I had the great privilege of compiling the discography at the back of the newly-published Michael Bloomfield: The Rise and Fall of an American Guitar Hero, a totally revised and expanded edition of Ed Ward’s 1983 biography of the Chicago-born blues guitarist, from Chicago Review Press.
There have been a few nice write-ups of the book, from Rolling Stone, among others. And a blurb on the back cover from Douglas Brinkley reads, in part: “The discography alone is worth the price of admission. Highly recommended!”
It was thanks to Ed Berger, of the Institute of Jazz Studies at Rutgers University, that I got the gig. Continue reading If you love these blues: A Mike Bloomfield discography
As jazz music evolved alongside sound recording technology and the record industry, so too did the study and cataloging of sound recordings, or discography. From the early discographies of Charles Delaunay through the work of Brian Rust, Tom Lord, and many others, jazz discographers have published thousands upon thousands of pages of highly structured data about jazz records and jazz musicians.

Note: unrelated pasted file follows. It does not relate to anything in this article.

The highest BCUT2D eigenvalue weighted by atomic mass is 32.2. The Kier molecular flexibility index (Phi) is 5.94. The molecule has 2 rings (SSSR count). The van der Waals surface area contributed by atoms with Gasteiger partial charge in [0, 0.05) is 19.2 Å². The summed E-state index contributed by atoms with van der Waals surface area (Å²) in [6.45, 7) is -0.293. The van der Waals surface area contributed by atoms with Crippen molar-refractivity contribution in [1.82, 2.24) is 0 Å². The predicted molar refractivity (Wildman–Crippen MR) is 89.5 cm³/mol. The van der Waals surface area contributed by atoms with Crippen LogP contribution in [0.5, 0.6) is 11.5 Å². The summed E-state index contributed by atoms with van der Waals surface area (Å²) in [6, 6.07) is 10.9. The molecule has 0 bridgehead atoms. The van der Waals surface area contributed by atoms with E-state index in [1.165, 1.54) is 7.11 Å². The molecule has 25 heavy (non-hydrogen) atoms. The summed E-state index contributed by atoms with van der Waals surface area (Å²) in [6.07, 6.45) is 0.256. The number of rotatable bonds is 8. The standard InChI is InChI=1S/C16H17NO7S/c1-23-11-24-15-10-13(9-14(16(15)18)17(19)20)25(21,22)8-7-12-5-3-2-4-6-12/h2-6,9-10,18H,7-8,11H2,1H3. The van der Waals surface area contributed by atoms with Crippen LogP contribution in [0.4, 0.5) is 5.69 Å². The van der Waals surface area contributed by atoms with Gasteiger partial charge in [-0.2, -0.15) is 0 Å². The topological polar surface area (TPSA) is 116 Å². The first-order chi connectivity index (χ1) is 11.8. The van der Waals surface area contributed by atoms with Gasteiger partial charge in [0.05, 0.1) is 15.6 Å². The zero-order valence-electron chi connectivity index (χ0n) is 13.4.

The free database software BRIAN (in honor of Brian Rust), by Steve Albin, allows users to compile their own discographies in the Rust style and easily output this information as HTML. By web-scraping and parsing this data, we can visualize musicians’ performance and recording careers, and better understand the professional relationships of working musicians. Continue reading Visualizing jazz discography